It was much the same on talk radio stations across the country, where the crash seemed to be the sole topic all day. On some shows, the callers blamed Kennedy on their own; on other shows, the hosts fanned the flames – standard operating procedure for many talk personalities, regardless of the topic.
The Kennedys are “rich people who engage in reckless behavior and end up dying and having tragedy befall them,” said KTRS host Paul Harris in St. Louis, who broadcast in Washington for several years.
“It was probably a very bad decision for JFK to choose to fly,” said host Al Rantel on KABC in Los Angeles. “I have seen those foggy, hazy nights along the water, and I can tell you it’s scary weather.”
Even way up north in Fargo, N.D., in between callers who excitedly reported that a Goodyear blimp was buzzing the town, listeners of KFGO expertly second-guessed Kennedy.
“To take that [airplane] out over the ocean where there is no visual reference at night, you don’t have a chance,” opined one caller, who said he was a private pilot. “I’m sure that he was just overextending himself.”
In England, where the press grandly eulogized the death of one of their royals two years ago, yesterday’s papers gave no similar kindness to America’s analogue.
“Insanity,” read a headline on the Mirror. The Daily Mail postulated that Kennedy “had a death wish.”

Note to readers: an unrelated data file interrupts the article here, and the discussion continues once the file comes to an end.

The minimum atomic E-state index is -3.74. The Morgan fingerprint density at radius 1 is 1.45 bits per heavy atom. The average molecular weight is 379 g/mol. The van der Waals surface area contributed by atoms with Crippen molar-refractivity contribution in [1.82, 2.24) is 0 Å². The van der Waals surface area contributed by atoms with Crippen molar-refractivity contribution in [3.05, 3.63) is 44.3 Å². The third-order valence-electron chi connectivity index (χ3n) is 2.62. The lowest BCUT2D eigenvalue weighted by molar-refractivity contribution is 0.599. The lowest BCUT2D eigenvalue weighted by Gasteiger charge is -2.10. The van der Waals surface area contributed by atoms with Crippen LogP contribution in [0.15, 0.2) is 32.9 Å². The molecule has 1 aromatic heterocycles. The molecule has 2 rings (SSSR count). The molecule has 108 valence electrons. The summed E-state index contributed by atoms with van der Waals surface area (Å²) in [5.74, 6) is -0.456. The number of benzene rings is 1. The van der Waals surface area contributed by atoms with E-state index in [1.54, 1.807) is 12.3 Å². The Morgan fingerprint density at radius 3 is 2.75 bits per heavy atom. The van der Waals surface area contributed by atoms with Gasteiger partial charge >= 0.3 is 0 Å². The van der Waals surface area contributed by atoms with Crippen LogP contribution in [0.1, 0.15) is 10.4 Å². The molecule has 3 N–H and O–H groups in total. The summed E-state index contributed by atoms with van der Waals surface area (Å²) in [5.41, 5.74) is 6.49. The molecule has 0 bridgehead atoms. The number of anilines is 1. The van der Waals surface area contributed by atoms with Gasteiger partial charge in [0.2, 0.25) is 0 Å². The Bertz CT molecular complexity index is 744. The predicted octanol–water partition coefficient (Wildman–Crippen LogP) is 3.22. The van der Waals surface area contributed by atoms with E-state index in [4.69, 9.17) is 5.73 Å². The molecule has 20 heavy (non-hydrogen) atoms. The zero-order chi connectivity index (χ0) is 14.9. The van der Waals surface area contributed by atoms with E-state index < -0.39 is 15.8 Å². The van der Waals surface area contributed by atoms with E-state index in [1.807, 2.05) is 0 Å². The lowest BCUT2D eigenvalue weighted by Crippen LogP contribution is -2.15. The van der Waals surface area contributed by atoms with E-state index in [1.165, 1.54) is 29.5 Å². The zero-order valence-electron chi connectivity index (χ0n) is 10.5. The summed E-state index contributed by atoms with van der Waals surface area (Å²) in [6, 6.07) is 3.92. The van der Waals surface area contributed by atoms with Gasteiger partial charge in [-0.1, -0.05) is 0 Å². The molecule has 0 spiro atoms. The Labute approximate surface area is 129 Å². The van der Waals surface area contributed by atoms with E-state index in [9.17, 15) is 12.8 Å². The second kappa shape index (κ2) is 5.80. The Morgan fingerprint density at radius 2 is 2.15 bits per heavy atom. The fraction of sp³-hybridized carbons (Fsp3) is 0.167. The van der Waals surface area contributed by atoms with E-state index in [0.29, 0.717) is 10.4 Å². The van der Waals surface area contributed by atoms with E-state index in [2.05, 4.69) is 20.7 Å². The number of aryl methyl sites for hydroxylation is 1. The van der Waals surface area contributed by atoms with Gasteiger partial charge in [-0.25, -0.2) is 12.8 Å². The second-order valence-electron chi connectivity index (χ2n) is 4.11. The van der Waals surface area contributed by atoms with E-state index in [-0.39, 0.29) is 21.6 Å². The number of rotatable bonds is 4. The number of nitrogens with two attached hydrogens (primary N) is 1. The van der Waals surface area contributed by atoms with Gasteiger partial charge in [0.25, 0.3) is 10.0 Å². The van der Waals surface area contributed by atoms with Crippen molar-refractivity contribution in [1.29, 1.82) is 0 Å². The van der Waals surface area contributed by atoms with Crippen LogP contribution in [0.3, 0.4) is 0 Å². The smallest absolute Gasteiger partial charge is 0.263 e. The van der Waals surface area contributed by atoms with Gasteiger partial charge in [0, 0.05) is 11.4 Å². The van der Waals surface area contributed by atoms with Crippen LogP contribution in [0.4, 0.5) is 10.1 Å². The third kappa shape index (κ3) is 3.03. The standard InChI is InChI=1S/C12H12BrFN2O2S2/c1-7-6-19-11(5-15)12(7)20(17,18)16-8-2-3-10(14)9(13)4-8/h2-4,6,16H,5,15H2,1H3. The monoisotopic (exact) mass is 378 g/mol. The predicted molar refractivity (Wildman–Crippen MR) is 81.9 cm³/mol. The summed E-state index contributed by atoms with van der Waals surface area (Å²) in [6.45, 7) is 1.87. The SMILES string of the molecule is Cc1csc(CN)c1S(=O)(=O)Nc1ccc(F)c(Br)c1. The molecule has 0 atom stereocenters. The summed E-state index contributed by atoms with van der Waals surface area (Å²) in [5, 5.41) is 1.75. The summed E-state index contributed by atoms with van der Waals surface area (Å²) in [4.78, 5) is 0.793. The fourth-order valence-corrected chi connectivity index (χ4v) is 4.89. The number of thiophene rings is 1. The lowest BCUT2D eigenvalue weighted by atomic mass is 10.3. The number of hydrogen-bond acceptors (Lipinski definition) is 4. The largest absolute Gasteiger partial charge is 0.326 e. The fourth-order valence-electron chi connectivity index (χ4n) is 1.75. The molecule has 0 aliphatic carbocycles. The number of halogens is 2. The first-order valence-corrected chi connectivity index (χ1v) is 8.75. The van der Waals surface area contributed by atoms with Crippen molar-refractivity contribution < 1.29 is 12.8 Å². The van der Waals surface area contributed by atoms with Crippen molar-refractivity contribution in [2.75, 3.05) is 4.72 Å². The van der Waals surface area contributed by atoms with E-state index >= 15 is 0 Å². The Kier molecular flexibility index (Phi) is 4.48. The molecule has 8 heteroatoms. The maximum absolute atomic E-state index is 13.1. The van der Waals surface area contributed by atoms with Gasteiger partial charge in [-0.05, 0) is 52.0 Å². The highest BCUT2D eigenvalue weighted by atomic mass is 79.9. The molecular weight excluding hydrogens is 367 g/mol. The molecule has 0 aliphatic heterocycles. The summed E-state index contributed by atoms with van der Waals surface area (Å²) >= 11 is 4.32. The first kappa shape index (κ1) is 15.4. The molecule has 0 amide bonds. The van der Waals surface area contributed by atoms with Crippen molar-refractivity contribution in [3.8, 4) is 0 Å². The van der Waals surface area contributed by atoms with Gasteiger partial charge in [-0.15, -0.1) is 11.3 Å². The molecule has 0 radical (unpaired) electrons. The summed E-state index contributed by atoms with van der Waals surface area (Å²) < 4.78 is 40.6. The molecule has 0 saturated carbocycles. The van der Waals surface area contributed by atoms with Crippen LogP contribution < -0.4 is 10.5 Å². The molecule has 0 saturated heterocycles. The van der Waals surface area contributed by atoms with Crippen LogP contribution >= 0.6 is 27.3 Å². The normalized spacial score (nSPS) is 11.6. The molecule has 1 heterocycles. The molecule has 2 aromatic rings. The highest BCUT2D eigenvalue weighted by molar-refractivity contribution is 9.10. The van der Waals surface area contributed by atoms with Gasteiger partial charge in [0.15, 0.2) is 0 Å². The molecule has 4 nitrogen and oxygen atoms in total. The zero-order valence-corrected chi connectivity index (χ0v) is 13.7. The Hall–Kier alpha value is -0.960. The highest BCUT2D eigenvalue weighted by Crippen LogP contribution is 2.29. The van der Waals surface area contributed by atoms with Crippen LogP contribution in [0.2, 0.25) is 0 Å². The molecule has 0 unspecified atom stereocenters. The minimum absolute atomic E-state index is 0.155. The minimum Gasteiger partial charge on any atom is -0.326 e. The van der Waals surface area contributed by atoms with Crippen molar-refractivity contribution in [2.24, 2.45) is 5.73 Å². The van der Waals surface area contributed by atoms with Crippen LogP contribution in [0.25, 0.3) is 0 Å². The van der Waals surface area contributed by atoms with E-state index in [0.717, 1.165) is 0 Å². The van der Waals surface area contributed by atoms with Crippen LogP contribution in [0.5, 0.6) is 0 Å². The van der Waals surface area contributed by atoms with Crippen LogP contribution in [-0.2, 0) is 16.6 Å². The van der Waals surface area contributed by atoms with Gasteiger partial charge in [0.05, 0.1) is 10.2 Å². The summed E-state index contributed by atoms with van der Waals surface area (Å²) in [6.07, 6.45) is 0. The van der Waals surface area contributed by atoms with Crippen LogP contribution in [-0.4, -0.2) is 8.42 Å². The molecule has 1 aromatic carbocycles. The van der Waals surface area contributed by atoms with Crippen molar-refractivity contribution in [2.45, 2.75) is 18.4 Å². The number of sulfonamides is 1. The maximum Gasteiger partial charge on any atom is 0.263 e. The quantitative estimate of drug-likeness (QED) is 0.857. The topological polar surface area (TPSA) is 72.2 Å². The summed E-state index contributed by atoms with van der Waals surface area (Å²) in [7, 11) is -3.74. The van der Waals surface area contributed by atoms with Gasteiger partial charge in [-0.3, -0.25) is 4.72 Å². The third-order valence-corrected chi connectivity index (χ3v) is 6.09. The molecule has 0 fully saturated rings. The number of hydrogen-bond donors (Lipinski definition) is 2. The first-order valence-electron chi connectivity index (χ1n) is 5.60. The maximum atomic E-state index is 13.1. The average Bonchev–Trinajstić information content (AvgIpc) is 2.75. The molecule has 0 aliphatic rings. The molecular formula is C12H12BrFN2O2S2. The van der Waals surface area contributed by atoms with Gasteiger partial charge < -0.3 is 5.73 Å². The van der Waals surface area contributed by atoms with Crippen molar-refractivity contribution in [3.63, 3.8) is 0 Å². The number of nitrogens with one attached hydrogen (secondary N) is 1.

But the British press had no corner on the screwball speculation market – that belonged to the Internet. Given the conspiracy-mongering that still surrounds the assassination of President Kennedy, it was inevitable that the fever sink of the Internet would instantly produce dark theories about the disappearance of JFK Jr.’s plane. Some wondered whether the accident was related to the nearby explosion of Flight TWA 800 three years ago.
“What are the odds, I ask you!” e-mailed a conspiracy fan named Ralph. “I wish it were NOT so easy to look at things conspiratorially . . . but here we go again.”
“It is ironic it’s on the anniversary of TWA 800 practically,” another man wrote. “Do we have more military maneuvers going on?”
“Get a grip,” retorted a participant in the alt.conspiracy.jfk forum. “Conspiracy doesn’t even enter my mind . . . that’s foolishness.”
While some Internet travelers were trafficking in conspiracy, hundreds of others were already pursuing commerce.
All sorts of Kennedy merchandise was being hawked yesterday on eBay, the online auction site, from an inaugural copy of George magazine ($20.50) to the Internet domain www.kennedyconspiracy .com ($10,000). The newly created Web site www.jfk-jr.com, advertised as “the one and only real deal,” was being offered for a starting bid of $200,000. And www.kennedyaccident.com was a relative bargain at $2,000.
Locally, Steven Brill – editor of the media magazine Brill’s Content – appeared on WMAL’s afternoon talk show “Stevens and Core,” and attempted to explain why JFK Jr.’s memory was being handled more roughly than Diana’s.
“I don’t think it’s ultimately fair to him” to compare him to Diana, he said. “After all, he wasn’t someone who married a prince.”